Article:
Junction aims to support as many platforms as possible. So far, it’s been tested on Windows, Ubuntu, OS X and iOS. Its main dependencies are CMake and a companion library called Turf. Turf is an abstraction layer over POSIX, Win32, Mach, Linux, Boost, C++11, and possibly other platform APIs. You configure Turf to use the API you want.

Using Junction Maps

Instantiate one of the class templates using integer or raw pointer types.

typedef junction::ConcurrentMap_Grampa<turf::u64, Foo*> ConcurrentMap;
ConcurrentMap myMap;

Each map exposes functions such as get, set, exchange and erase. These functions are all atomic with respect to each other, so you can call them from any thread at any time. They also provide release and consume semantics implicitly, so you can safely pass non-atomic information between threads.

myMap.set(14, new Foo);
Foo* foo = myMap.get(14);
foo = myMap.exchange(14, new Foo);
delete foo;
foo = myMap.erase(14);
delete foo;

Out of all possible keys, a null key must be reserved, and out of all possible values, null and redirect values must be reserved. The defaults are 0 and 1. You can override those defaults by passing custom KeyTraits and ValueTraits parameters to the template.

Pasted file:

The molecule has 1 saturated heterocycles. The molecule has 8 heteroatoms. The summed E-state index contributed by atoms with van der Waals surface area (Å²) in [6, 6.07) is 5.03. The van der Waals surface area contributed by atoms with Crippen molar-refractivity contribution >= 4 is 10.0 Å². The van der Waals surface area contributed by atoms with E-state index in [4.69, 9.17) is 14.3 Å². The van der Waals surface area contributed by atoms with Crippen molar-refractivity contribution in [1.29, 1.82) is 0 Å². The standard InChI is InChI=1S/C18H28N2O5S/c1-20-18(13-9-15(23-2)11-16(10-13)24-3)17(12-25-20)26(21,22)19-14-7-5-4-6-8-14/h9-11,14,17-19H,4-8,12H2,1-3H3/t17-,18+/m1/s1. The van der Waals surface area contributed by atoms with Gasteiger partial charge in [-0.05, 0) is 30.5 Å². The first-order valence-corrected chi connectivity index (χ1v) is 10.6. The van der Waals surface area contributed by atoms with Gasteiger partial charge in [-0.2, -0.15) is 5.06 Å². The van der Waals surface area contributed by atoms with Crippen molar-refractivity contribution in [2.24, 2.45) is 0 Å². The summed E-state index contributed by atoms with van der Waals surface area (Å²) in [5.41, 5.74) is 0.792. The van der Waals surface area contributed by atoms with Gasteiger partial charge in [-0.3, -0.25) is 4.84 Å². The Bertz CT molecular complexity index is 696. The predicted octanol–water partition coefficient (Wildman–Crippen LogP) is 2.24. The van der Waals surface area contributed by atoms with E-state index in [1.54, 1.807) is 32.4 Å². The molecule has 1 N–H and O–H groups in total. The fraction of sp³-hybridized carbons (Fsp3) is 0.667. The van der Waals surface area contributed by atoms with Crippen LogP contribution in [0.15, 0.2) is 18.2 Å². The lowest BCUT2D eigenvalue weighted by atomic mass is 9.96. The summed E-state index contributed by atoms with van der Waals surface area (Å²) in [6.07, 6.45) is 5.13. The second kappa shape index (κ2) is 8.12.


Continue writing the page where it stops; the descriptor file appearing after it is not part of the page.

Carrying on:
Safe Memory Reclamation

All Junction maps rely on a form of safe memory reclamation known as QSBR, or quiescent state-based memory reclamation. QSBR could be described as a primitive garbage collector.

If it seems odd to perform garbage collection in C++, keep in mind that scalable concurrent maps are already prevalent in Java, an entirely garbage-collected language. That’s no coincidence. Garbage collection allows you to sidestep locks, especially during read operations, which greatly improves scalability. Not even a read-write lock is necessary. You can certainly write a concurrent map in C++ without garbage collection, but I doubt it will scale as well as a Junction map.

To make QSBR work, each thread must periodically call junction::DefaultQSBR.update at a moment when that thread is quiescent – that is, not in the middle of an operation that uses the map. In a game engine, you could call it between iterations of the main loop.

Dynamically Allocated Values

Junction maps use QSBR internally, but you must still manage object lifetimes yourself. The maps don’t currently support smart pointers.